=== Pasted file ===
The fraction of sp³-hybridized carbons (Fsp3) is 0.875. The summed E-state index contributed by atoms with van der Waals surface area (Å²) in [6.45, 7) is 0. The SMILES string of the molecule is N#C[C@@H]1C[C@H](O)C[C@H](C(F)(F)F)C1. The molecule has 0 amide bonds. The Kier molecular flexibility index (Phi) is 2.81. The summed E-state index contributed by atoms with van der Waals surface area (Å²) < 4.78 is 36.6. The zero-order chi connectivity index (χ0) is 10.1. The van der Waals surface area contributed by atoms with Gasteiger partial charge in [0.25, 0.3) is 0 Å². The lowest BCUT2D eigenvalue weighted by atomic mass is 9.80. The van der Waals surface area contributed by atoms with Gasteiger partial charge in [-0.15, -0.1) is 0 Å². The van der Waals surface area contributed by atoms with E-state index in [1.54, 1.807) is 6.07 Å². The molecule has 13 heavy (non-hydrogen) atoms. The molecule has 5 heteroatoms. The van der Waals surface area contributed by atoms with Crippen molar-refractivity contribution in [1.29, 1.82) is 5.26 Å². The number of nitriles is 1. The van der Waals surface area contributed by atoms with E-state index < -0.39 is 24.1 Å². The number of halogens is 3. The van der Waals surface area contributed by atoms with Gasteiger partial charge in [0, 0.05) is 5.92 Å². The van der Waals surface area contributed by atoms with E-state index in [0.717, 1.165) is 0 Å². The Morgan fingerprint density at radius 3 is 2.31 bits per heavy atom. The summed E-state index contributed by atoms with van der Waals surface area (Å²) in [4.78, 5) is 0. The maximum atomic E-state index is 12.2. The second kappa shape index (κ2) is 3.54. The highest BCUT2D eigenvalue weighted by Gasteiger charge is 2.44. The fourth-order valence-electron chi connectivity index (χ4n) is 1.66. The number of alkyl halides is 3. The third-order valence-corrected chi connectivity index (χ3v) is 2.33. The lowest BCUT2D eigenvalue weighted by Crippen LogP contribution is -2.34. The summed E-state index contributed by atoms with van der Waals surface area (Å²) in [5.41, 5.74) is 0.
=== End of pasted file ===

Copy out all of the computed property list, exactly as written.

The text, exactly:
The fraction of sp³-hybridized carbons (Fsp3) is 0.875. The summed E-state index contributed by atoms with van der Waals surface area (Å²) in [6.45, 7) is 0. The SMILES string of the molecule is N#C[C@@H]1C[C@H](O)C[C@H](C(F)(F)F)C1. The molecule has 0 amide bonds. The Kier molecular flexibility index (Phi) is 2.81. The summed E-state index contributed by atoms with van der Waals surface area (Å²) < 4.78 is 36.6. The zero-order chi connectivity index (χ0) is 10.1. The van der Waals surface area contributed by atoms with Gasteiger partial charge in [0.25, 0.3) is 0 Å². The lowest BCUT2D eigenvalue weighted by atomic mass is 9.80. The van der Waals surface area contributed by atoms with Gasteiger partial charge in [-0.15, -0.1) is 0 Å². The van der Waals surface area contributed by atoms with E-state index in [1.54, 1.807) is 6.07 Å². The molecule has 13 heavy (non-hydrogen) atoms. The molecule has 5 heteroatoms. The van der Waals surface area contributed by atoms with Crippen molar-refractivity contribution in [1.29, 1.82) is 5.26 Å². The number of nitriles is 1. The van der Waals surface area contributed by atoms with E-state index < -0.39 is 24.1 Å². The number of halogens is 3. The van der Waals surface area contributed by atoms with Gasteiger partial charge in [0, 0.05) is 5.92 Å². The van der Waals surface area contributed by atoms with E-state index in [0.717, 1.165) is 0 Å². The Morgan fingerprint density at radius 3 is 2.31 bits per heavy atom. The summed E-state index contributed by atoms with van der Waals surface area (Å²) in [4.78, 5) is 0. The maximum atomic E-state index is 12.2. The second kappa shape index (κ2) is 3.54. The highest BCUT2D eigenvalue weighted by Gasteiger charge is 2.44. The fourth-order valence-electron chi connectivity index (χ4n) is 1.66. The number of alkyl halides is 3. The third-order valence-corrected chi connectivity index (χ3v) is 2.33. The lowest BCUT2D eigenvalue weighted by Crippen LogP contribution is -2.34. The summed E-state index contributed by atoms with van der Waals surface area (Å²) in [5.41, 5.74) is 0.